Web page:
One such leader is Timea Nagy, who received a Free the Slaves Freedom Award last Friday at the “Stolen Lives” anti-trafficking conference at Quinnipiac University. FTS Executive Director Maurice Middleberg presented Timea with her award during an emotional closing event that featured the premiere of a video minidocumentary of Timea’s ordeal in slavery.
Timea was working as a television producer in Hungary, and flew to Canada to earn some quick cash to finish a TV show. The job offer was a trick; she was trapped in sex slavery in Toronto.
Since her escape, Timea has become a leader in Canada’s anti-trafficking movement. She created the country’s first mobile hotline and safe house for sex trafficking victims. Her team at Walk With Me has received more than 800 calls for help and has sheltered more than 250 survivors. Timea trains police to recognize that women and girls in forced prostitution are victims and not criminals. She frequently raises awareness in the media that modern-day slavery exists in Canada. Her book is called Memoirs of a Sex Slave Surviror.
Our congratulations to Timea on receiving her Freedom Award. FTS periodically awards heroes like Timea for their courage and determination. It’s a way to shine a light on what some of the best anti-slavery work in the world looks like, and to underscore that slavery can be overcome through the kind of courage, innovation and determination that Timea exemplifies. Thank you, Timea!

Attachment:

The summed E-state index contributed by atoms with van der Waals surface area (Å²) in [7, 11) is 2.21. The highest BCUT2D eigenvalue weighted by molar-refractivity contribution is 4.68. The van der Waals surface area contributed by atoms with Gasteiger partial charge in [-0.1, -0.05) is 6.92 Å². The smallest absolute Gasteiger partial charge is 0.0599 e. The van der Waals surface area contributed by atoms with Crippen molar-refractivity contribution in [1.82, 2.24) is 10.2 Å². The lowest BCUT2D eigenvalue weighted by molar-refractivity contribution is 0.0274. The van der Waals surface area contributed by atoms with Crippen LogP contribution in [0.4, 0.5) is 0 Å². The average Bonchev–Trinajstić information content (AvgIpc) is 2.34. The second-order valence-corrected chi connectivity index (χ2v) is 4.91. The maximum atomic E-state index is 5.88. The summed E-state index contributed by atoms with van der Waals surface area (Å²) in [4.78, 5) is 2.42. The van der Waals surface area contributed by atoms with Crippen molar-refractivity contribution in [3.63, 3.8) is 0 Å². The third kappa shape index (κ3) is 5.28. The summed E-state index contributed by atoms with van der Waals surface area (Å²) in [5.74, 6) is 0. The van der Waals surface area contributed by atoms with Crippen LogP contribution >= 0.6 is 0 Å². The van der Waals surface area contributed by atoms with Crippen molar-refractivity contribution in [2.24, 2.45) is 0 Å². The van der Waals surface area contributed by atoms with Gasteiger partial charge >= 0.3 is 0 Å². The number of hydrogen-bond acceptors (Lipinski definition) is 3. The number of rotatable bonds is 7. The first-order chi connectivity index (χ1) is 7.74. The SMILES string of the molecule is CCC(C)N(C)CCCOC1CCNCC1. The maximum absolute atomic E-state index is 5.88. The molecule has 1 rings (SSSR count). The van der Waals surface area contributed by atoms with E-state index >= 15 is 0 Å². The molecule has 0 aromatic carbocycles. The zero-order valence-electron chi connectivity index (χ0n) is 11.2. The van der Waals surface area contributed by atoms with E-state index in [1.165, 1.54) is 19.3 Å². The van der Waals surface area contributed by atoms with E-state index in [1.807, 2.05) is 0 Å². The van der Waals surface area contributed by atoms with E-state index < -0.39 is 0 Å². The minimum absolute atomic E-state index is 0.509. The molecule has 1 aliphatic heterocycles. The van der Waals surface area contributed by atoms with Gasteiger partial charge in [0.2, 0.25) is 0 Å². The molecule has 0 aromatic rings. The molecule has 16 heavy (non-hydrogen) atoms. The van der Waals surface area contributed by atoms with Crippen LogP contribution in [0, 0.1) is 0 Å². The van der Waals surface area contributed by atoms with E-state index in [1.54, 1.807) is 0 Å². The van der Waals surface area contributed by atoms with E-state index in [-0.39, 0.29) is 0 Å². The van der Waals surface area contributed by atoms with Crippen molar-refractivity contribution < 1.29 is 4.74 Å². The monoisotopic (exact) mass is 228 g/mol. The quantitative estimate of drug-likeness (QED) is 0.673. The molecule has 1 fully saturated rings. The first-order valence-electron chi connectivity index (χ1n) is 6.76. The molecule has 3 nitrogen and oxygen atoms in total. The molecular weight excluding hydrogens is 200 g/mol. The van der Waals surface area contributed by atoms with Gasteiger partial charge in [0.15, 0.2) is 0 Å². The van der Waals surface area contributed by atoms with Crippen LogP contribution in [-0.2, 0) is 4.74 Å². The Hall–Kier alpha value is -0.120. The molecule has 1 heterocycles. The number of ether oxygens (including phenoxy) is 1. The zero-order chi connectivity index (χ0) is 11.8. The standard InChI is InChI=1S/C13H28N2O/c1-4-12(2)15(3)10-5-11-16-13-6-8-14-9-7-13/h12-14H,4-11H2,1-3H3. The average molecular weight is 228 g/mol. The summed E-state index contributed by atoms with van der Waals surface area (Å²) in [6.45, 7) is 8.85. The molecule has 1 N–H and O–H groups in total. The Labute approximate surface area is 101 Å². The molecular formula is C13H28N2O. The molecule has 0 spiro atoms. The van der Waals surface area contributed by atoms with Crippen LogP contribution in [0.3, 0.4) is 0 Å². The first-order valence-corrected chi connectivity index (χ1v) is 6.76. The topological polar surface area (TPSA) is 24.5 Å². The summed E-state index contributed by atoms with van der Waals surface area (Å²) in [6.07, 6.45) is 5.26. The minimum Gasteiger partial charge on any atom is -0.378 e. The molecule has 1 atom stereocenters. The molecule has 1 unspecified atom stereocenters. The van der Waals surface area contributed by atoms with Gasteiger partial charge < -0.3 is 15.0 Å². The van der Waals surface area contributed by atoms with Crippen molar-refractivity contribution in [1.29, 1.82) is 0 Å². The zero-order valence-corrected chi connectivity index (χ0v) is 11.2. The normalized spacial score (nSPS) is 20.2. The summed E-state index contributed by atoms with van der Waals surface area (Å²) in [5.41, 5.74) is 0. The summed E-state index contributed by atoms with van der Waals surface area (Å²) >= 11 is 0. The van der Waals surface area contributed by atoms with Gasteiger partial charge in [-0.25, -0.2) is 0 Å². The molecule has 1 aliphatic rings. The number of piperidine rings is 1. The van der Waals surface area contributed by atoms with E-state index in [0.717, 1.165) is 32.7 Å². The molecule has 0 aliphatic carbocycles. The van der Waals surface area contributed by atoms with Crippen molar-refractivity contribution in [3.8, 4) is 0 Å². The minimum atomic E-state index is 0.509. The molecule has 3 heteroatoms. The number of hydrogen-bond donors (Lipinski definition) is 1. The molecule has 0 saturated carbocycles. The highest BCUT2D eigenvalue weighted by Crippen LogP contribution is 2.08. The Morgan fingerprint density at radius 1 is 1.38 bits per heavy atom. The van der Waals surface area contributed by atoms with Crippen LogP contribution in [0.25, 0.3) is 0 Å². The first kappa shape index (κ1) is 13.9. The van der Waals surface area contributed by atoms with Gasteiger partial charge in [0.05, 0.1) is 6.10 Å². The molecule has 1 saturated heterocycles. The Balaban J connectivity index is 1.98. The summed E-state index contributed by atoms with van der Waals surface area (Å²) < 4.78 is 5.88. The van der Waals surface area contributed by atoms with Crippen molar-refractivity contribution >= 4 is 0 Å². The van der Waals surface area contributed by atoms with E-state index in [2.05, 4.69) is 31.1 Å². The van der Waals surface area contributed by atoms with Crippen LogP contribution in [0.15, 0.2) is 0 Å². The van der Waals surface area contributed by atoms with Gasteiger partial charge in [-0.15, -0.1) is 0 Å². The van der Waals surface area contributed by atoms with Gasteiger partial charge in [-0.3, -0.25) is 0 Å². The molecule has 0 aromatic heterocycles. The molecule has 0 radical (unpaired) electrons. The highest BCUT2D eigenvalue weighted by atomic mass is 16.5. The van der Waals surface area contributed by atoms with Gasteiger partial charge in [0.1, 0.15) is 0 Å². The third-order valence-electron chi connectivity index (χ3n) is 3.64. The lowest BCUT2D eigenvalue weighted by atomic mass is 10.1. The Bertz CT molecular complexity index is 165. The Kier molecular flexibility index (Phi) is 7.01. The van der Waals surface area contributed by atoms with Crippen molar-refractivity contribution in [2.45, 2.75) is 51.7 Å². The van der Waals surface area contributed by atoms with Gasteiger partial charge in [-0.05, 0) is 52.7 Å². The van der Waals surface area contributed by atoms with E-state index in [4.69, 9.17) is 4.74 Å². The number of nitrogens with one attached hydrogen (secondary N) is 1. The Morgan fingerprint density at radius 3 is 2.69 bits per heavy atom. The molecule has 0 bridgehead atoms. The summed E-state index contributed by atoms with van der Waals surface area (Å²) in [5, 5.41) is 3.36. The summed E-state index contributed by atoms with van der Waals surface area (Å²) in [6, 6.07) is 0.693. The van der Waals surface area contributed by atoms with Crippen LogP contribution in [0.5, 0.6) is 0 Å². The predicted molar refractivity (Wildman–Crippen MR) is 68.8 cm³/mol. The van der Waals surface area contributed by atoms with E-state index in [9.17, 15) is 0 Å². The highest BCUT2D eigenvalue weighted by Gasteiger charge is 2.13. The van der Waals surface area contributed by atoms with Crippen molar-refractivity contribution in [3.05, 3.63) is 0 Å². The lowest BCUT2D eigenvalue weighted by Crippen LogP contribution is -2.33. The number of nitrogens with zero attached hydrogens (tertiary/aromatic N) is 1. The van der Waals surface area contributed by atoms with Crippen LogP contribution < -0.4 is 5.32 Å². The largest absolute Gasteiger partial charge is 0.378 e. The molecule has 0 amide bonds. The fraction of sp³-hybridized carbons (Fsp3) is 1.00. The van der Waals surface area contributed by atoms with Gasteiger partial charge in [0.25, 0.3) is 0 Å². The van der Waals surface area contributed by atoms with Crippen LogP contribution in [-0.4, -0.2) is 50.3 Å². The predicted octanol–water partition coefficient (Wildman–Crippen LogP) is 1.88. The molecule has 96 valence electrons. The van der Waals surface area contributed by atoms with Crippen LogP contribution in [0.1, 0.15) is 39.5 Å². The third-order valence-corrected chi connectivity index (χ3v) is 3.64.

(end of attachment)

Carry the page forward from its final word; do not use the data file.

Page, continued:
And our thanks to Quinnipiac University for inviting Timea to present her first-person perspective on slavery’s psychosocial impacts to a prestigious gathering of 200 anti-slavery activists, academic researchers, government policymakers and health care professionals.
The House of Representatives approved a range of proposals Tuesday to combat sex slavery in the U.S., including training for police to recognize trafficking cases and treat victims appropriately, a ban on advertising sex for sale with children, and an initiative for sex slavery survivors to receive restitution from pimps.
“While an interest in human trafficking has long been a focus of conservatives, the issue has attracted significant bipartisan interest in recent months,” reports the New York Times. “Representative Eric Cantor, Republican of Virginia and the House majority leader, held a news conference on Tuesday to push the legislation, an usual amount of attention for low-profile measures.”